Data Analysis Mathematics Linear Algebra Statistics
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QuickStart Samples

# Discrete Distributions QuickStart Sample (Visual Basic)

Illustrates how to use the classes that represent discrete probability distributions in the Extreme.Statistics.Distributions namespace in Visual Basic.

```Option Infer On

Imports Extreme.DataAnalysis
Imports Extreme.Mathematics.Random
Imports Extreme.Statistics.Distributions

Namespace Extreme.Numerics.QuickStart.VB
' Demonstrates how to use classes that implement
' discrete probabililty distributions.
Module DiscreteDistributions

Sub Main()
' This QuickStart Sample demonstrates the capabilities of
' the classes that implement discrete probability distributions.
' These classes inherit from the DiscreteDistribution class.
'
' For an illustration of classes that implement discrete probability
' distributions, see the ContinuousDistributions QuickStart Sample.
'
' We illustrate the properties and methods of discrete distribution
' using a binomial distribution. The same properties and methods
' apply to all other discrete distributions.

'
' Constructing distributions
'

' Many discrete probability distributions are related to Bernoulli trials,
' events with a certain probability, p, of success. The number of trials
' is often one of the distribution's parameters.

' The binomial distribution has two constructors. Here, we create a
' binomial distribution for 6 trials with a probability of success of 0.6:
Dim binomial As New BinomialDistribution(6, 0.6)

' The distribution's parameters are available through the
' NumberOfTrials and ProbabilityOfSuccess properties:
Console.WriteLine("# of trials:          {0:F5}", binomial.NumberOfTrials)
Console.WriteLine("Prob. of success:     {0:F5}", binomial.ProbabilityOfSuccess)

'
' Basic statistics
'

' The Mean property returns the mean of the distribution:
Console.WriteLine("Mean:                 {0:F5}", binomial.Mean)

' The Variance and StandardDeviation are also available:
Console.WriteLine("Variance:             {0:F5}", binomial.Variance)
Console.WriteLine("Standard deviation:   {0:F5}", binomial.StandardDeviation)

' As are the skewness:
Console.WriteLine("Skewness:             {0:F5}", binomial.Skewness)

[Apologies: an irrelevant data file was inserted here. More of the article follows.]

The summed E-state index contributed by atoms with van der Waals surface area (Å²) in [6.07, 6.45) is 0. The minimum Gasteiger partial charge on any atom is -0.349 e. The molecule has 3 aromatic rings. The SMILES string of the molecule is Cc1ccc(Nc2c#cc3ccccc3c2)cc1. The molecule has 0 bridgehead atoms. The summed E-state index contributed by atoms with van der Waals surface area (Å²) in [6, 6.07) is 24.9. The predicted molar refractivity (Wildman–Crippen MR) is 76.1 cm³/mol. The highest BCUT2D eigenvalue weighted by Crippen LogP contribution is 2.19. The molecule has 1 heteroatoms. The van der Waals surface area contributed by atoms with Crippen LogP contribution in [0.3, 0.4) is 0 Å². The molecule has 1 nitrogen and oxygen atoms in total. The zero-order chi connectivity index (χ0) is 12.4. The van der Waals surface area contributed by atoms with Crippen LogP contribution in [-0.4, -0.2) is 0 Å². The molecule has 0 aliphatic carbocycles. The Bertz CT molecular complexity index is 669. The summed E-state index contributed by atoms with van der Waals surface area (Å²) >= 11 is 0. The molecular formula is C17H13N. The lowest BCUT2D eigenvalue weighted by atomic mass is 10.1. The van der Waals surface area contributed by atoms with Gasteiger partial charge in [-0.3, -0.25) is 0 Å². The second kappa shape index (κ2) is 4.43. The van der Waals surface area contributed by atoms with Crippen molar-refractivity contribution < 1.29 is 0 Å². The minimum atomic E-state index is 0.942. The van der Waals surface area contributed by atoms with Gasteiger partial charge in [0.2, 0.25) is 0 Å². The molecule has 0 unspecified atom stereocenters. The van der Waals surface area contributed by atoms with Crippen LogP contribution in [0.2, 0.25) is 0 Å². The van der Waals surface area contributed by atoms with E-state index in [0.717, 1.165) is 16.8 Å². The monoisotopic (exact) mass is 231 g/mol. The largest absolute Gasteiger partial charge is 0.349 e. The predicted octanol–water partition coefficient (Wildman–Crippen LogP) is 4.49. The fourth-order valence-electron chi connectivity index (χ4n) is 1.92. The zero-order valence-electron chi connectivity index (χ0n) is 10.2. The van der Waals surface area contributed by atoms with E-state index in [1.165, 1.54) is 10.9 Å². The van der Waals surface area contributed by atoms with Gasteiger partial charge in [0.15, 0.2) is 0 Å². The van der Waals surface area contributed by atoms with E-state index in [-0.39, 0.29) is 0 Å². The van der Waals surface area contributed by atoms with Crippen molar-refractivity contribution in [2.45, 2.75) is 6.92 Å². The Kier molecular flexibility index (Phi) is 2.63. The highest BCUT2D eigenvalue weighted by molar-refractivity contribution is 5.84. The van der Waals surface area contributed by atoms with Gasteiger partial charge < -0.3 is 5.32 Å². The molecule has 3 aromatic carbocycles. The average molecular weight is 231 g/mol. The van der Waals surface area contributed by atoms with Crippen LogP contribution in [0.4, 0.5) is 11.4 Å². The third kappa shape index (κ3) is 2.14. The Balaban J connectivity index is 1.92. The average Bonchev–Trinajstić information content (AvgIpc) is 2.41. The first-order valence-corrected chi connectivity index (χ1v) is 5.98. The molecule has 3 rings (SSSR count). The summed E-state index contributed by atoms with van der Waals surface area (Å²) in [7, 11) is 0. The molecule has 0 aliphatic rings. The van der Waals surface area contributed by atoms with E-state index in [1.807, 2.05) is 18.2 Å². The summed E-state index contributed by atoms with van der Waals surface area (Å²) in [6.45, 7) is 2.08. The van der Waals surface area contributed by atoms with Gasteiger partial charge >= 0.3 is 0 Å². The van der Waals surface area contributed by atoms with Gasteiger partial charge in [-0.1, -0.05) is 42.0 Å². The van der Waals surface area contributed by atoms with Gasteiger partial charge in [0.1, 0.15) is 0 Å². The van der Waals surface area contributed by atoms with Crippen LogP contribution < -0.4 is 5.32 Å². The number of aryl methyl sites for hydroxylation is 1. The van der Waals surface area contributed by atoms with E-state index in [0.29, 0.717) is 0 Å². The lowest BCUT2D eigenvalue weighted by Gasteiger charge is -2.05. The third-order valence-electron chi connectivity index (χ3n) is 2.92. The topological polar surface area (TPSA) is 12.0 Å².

' The Kurtosis property returns the kurtosis supplement.
' The Kurtosis property for the normal distribution returns zero.
Console.WriteLine("Kurtosis:             {0:F5}", binomial.Kurtosis)
Console.WriteLine()

'
' Distribution functions
'

' The (cumulative) distribution function (CDF) is implemented by the
' DistributionFunction method:
Console.WriteLine("CDF(4) =            {0:F5}", binomial.DistributionFunction(4))

' The probability density function (PDF) is available as the
' Probability method:
Console.WriteLine("PDF(4) =            {0:F5}", binomial.Probability(4))

' The Probability method has an overload that returns the probability
' that a variate lies between two values:
Console.WriteLine("Probability(3, 5) = {0:F5}", binomial.Probability(3, 5))
Console.WriteLine()

'
' Random variates
'

' The Sample method returns a single random variate
' using the specified random number generator:
Dim rng As New MersenneTwister
Dim x As Integer = binomial.Sample(rng)
' The Sample method fills an array or vector with
' random variates. It has several overloads:
Dim xArray As Integer() = New Integer(100) {}
' 1. Fill all values:
binomial.Sample(rng, xArray)
' 2. Fill only a range (start index and length are supplied)
binomial.Sample(rng, xArray, 20, 50)

' The GetExpectedHistogram method returns a Histogram that contains the
' expected number of samples in each bin:
Dim h = binomial.GetExpectedHistogram(100)
Console.WriteLine("Expected distribution of 100 samples:")
For i = 0 To h.Length - 1
Console.WriteLine("{0} success(es) -> {1}", i, h(i))
Next
Console.WriteLine()

Console.WriteLine("Press Enter key to continue.")